Newspaper article THE JOURNAL RECORD

Making Landscaping Greener: Oklahoma City University's Efforts Pay off in More Ways Than One

Newspaper article THE JOURNAL RECORD

Making Landscaping Greener: Oklahoma City University's Efforts Pay off in More Ways Than One

Article excerpt

When landscapers take a more environmentally friendly approach, it also can mean a significant cost savings for customers.

That has been the case at Oklahoma City University, where landscaping contractor Turf Appeal has beautified the campus in ways that cost the university less.

Perennial flowers replaced annual flowers, which were costing the university about $20,000 a year to have replanted, said Matt Doerr, president of Turf Appeal. The company eliminated cypress mulch, which had to be spread anew every year, and replaced it with decorative gravel that will last five to 10 years. Overgrown shrubs requiring frequent use of a hedge trimmer were removed, and the company is cutting back on its use of leaf blowers, he said. Drought- tolerant plants also were added.

"Overall, we've saved them about $50,000 a year," Doerr said.

For its efforts, Turf Appeal recently was honored during the environmental improvement awards ceremony of the Professional Landcare Network Green Industry Conference.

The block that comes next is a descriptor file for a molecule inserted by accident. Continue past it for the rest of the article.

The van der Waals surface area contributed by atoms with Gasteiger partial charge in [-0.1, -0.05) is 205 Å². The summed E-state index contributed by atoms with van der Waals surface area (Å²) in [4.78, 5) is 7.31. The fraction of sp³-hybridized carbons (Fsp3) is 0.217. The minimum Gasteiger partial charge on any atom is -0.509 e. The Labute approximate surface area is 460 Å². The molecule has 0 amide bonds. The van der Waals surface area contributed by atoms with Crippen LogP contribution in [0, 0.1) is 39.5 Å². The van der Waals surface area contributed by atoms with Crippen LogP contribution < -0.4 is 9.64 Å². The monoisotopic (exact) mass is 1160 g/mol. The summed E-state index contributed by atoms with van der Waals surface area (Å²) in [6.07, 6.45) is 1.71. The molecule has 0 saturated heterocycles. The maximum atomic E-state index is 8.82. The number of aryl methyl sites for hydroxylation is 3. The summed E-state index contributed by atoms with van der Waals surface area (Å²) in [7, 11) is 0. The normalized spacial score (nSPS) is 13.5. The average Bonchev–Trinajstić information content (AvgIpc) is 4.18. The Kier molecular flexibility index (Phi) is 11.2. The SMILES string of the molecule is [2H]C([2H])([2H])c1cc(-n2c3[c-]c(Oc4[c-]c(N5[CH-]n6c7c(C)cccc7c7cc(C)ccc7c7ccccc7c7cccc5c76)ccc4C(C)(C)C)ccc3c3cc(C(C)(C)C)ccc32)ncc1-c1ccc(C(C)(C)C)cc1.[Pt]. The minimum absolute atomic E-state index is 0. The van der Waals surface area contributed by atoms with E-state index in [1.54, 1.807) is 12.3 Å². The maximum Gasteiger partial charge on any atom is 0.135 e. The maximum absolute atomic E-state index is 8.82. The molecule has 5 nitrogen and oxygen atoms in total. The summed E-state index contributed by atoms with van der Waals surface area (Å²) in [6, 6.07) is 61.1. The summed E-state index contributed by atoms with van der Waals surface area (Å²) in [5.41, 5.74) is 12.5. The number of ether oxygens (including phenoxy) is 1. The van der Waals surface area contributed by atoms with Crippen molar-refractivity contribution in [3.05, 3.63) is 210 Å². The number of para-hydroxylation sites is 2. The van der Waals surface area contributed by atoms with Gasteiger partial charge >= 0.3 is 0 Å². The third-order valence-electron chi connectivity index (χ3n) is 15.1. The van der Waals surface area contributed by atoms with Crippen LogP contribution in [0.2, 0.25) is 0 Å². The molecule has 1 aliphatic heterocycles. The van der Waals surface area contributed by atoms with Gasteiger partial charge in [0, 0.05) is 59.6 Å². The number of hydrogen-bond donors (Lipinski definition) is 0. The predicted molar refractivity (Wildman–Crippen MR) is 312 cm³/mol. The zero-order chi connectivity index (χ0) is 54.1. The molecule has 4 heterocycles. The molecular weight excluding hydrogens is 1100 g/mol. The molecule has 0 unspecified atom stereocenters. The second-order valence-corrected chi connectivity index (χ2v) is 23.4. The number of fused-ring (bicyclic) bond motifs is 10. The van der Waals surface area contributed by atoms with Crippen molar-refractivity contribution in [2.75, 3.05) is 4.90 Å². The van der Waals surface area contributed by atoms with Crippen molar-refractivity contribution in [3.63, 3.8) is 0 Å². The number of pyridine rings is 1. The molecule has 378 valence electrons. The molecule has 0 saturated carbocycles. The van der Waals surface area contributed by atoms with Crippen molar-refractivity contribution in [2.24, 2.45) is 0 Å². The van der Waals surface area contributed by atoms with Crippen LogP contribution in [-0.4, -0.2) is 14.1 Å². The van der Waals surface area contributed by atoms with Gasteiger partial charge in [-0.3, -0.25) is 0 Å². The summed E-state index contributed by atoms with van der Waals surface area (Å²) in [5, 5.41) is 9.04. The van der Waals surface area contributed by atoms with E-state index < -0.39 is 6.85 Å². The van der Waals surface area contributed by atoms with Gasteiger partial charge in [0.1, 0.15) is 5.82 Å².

At OCU, the changes are having a positive effect on both regulars and visitors. Brian Holland, chief financial officer, said people frequently comment on the appearance, and students recently got involved during a campus-wide improvement day, working with Turf Appeal staff. The day was so successful that it was hard to find other projects for a repeat performance.

"Our dialogue with Turf Appeal had changed from 'mow the lawn, blow the leaves, take out dead trees' ... to creating a sense of place," Holland said. "The grounds and the feeling you get from being here also contributes to recruitment."

The university also worked with Turf Appeal to install a sprinkler system that uses water from three wells the university dug.

"Instead of using treated water we have to buy, we are taking water out of the ground and putting it right back in," Holland said. …

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